Document Type


Publication Date



This article is the author's final published version in Frontiers in Cellular Neuroscience, Volume 16, November 2022, Article number 1017153.

The published version is available at Copyright © 2022 Stewart, Jones and Gensel.


Pre-clinical and clinical spinal cord injury (SCI) studies differ in study design, particularly in the demographic characteristics of the chosen population. In clinical study design, criteria such as such as motor scores, neurological level, and severity of injury are often key determinants for participant inclusion. Further, demographic variables in clinical trials often include individuals from a wide age range and typically include both sexes, albeit historically most cases of SCI occur in males. In contrast, pre-clinical SCI models predominately utilize young adult rodents and typically use only females. While it is often not feasible to power SCI clinical trials to test multi-variable designs such as contrasting different ages, recent pre-clinical findings in SCI animal models have emphasized the importance of considering age as a biological variable prior to human experiments. Emerging pre-clinical data have identified case examples of treatments that diverge in efficacy across different demographic variables and have elucidated several age-dependent effects in SCI. The extent to which these differing or diverging treatment responses manifest clinically can not only complicate statistical findings and trial interpretations but also may be predictive of worse outcomes in select clinical populations. This review highlights recent literature including age as a biological variable in pre-clinical studies and articulates the results with respect to implications for clinical trials. Based on emerging unpredictable treatment outcomes in older rodents, we argue for the importance of including age as a biological variable in pre-clinical animal models prior to clinical testing. We believe that careful analyses of how age interacts with SCI treatments and pathophysiology will help guide clinical trial design and may improve both the safety and outcomes of such important efforts.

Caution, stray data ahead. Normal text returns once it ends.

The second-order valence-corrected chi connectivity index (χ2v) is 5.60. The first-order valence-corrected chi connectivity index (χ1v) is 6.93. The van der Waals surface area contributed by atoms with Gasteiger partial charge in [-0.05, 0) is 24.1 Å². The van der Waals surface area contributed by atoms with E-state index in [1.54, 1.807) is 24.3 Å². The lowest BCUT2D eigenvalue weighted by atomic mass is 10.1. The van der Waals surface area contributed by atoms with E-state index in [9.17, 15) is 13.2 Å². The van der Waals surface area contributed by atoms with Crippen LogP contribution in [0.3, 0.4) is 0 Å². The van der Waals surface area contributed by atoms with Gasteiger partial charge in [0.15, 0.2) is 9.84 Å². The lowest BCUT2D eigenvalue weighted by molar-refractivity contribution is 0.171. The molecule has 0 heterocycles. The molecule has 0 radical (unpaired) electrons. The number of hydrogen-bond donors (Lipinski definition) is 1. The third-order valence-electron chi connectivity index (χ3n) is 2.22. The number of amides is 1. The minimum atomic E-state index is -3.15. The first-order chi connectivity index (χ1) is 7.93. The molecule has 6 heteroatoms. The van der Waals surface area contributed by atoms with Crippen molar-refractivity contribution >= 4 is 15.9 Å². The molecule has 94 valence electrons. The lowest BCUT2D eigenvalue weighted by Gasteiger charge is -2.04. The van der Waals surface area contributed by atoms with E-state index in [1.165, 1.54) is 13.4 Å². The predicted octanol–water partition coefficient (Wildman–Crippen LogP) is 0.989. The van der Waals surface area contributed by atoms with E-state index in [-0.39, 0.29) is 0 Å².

Creative Commons License

Creative Commons License
This work is licensed under a Creative Commons Attribution 4.0 License.